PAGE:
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Isaacs v. St. Clair County Jail


January 29, 2009


The opinion of the court was delivered by: Herndon, Chief Judge


I. Introduction and Background

Pending before the Court is Defendants' motion to dismiss (Doc. 5). Plaintiff opposes the motion (Doc. 6). Based on the following, the Court GRANTS in part and DENIES in part Defendants' motion.

On June 10, 2008, Defendants removed this case from the St. Clair County, Illinois Circuit Court to this Court based on federal question jurisdiction (Doc. 2). Originally, Plaintiff sued Defendants in state court on November 9, 2005 based on state law. Thereafter on June 9, 2008, Plaintiff filed a Fourth Amended Complaint against the St. Clair County Jail, St. Clair County, and the St. Clair County Sheriff's Department (Doc. 2-3). The Fourth Amended Complaint contains nine counts in which three counts (Counts 3, 6 and 9) are brought pursuant to 42 U.S.C. § 1983 and the remaining counts are brought pursuant to state common law - negligence and willful and wanton conduct.*fn2

Plaintiff alleges that on November 14, 2004 around 5:00 p.m., while he was incarcerated at the St. Clair County Jail, he was attacked by his cell mate, Warren Rogers. Isaacs alleges that he informed the jail personnel of the dangerous conditions of the cell; that jail personnel ignored Isaacs and allowed Rogers to remain in the cell with him and that Rogers attacked him a second time severely injuring him. (Doc. 2-3 p. 1). The Fourth Amended Complaint also alleges that the jail employees "had documentation of Rogers's violent propensities toward others" and that previously "St. Clair County Jail even placed Rogers in segregation for his violent acts." (Doc. 2-3 p. 2). Counts 1, 4 and 7 allege that "[a]s a result of the jail personnel's negligence in failing to keep the jail in a reasonable safe condition, ..., Isaacs then and there sustained severe, permanent and progressive injuries, both externally and internally." (Doc. 2-3 p. 3). Counts 2, 5 and 8 allege that the jail personnel's conduct was willful and wanton in failing to keep the jail in a reasonably safe condition.

II. Motion to Dismiss Standard

When ruling on a motion to dismiss for failure to state a claim under Federal Rule of Civil Procedure 12(b)(6), the Court must look to the complaint to determine whether it satisfies the threshold pleading requirements under Federal Rule of Civil Procedure 8. Rule 8 states that a complaint need only contain a "short and plain statement of the claim showing that the pleader is entitled to relief. " FED. R.CIV.P.8(a)(2). In 2007, the Supreme Court held that Rule 8 requires that a complaint allege "enough facts to state a claim to relief that is plausible on its face" to survive a Rule 12(b)(6) motion. Bell Atlantic Corp. v. Twombly, 550 U.S. 544, 127 S.Ct. 1955, 1974, 167 L.Ed.2d 929 (2007). In other words, the Supreme Court explained it was "a plaintiff's obligation to provide the 'grounds' of his 'entitle[ment] to relief'" by providing "more than labels and conclusions," because "a formulaic recitation of the elements of a cause of action will not do ...." Id. at 1964-65 (quoting Papasan v. Allain, 478 U.S. 265, 286, 106 S.Ct. 2932, 92 L.Ed.2d 209 (1986)). The Seventh Circuit has read the Bell Atlantic decision to impose "two easy-to-clear hurdles":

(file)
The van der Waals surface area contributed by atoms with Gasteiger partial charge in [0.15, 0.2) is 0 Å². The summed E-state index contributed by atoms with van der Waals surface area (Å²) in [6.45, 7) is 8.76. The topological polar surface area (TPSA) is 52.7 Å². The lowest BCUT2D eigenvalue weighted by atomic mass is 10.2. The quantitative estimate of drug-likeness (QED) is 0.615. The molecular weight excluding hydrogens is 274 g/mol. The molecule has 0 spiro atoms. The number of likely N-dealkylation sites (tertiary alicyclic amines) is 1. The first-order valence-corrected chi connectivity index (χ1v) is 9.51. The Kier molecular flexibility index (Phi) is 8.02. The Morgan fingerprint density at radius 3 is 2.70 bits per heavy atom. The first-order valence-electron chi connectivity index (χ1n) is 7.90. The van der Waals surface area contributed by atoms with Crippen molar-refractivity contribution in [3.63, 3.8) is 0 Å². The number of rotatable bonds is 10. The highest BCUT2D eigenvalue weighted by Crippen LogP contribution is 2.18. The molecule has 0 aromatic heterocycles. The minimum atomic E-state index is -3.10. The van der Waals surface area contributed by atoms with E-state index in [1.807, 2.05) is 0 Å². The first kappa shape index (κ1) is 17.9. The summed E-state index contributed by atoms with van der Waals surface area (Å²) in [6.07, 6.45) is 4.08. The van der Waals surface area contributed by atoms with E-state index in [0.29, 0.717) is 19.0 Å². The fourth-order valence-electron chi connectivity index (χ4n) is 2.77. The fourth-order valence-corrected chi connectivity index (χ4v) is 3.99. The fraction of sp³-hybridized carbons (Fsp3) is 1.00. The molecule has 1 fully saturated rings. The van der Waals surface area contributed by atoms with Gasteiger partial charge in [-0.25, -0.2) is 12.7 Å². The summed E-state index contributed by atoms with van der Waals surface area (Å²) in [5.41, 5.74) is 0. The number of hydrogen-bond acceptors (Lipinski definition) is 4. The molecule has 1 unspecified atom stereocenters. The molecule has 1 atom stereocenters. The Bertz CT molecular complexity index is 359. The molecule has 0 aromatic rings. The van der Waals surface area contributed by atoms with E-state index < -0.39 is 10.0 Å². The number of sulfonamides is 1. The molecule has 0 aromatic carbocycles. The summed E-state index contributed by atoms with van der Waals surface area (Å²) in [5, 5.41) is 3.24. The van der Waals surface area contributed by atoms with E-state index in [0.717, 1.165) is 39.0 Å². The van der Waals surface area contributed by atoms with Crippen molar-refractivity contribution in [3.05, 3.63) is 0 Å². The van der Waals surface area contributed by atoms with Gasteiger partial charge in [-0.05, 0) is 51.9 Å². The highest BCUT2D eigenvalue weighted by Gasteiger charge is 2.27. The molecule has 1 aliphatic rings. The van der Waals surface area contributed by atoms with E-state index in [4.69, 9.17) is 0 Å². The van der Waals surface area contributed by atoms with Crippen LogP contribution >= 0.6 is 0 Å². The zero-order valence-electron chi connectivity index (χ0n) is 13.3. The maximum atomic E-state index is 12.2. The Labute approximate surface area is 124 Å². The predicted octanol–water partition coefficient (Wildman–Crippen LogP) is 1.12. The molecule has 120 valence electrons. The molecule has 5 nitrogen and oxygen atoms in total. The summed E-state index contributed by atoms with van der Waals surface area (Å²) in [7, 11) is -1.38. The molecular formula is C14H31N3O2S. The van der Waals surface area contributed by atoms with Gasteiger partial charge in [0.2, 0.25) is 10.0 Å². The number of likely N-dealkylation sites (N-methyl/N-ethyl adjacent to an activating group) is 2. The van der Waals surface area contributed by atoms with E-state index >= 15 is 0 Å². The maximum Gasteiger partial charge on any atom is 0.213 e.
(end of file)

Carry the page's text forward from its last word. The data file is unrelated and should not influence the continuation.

First, the complaint must describe the claim in sufficient detail to give the defendant 'fair notice of what the ... claim is and the grounds upon which it rests.' Second, its allegations must plausibly suggest that the plaintiff has a right to relief, raising that possibility above a 'speculative level'; if they do not, the plaintiff pleads itself out of court.

E.E.O.C. v. Concentra Health Services, Inc., 496 F.3d 773, 776 (7th Cir. 2007) (citations omitted).

In Tamayo v. Blagojevich, the Seventh Circuit emphasized that even though Bell Atlantic"retooled federal pleading standards" and "retired the oft-quoted Conley formulation," notice pleading is still all that is required. 526 F.3d 1074, 1083 (7th Cir. 2008). "A plaintiff still must provide only enough detail to give the defendant fair notice of what the claim is and the grounds upon which it rests and, through his allegations, show that it is plausible, rather than merely speculative, that he is entitled to relief." Id.; Accord Pugh v. Tribune Co., 521 F.3d 686, 699 (7th Cir.2008)( "surviving a Rule 12(b)(6) motion requires more than labels and conclusions"; the allegations "must be enough to raise a right to relief above the speculative level").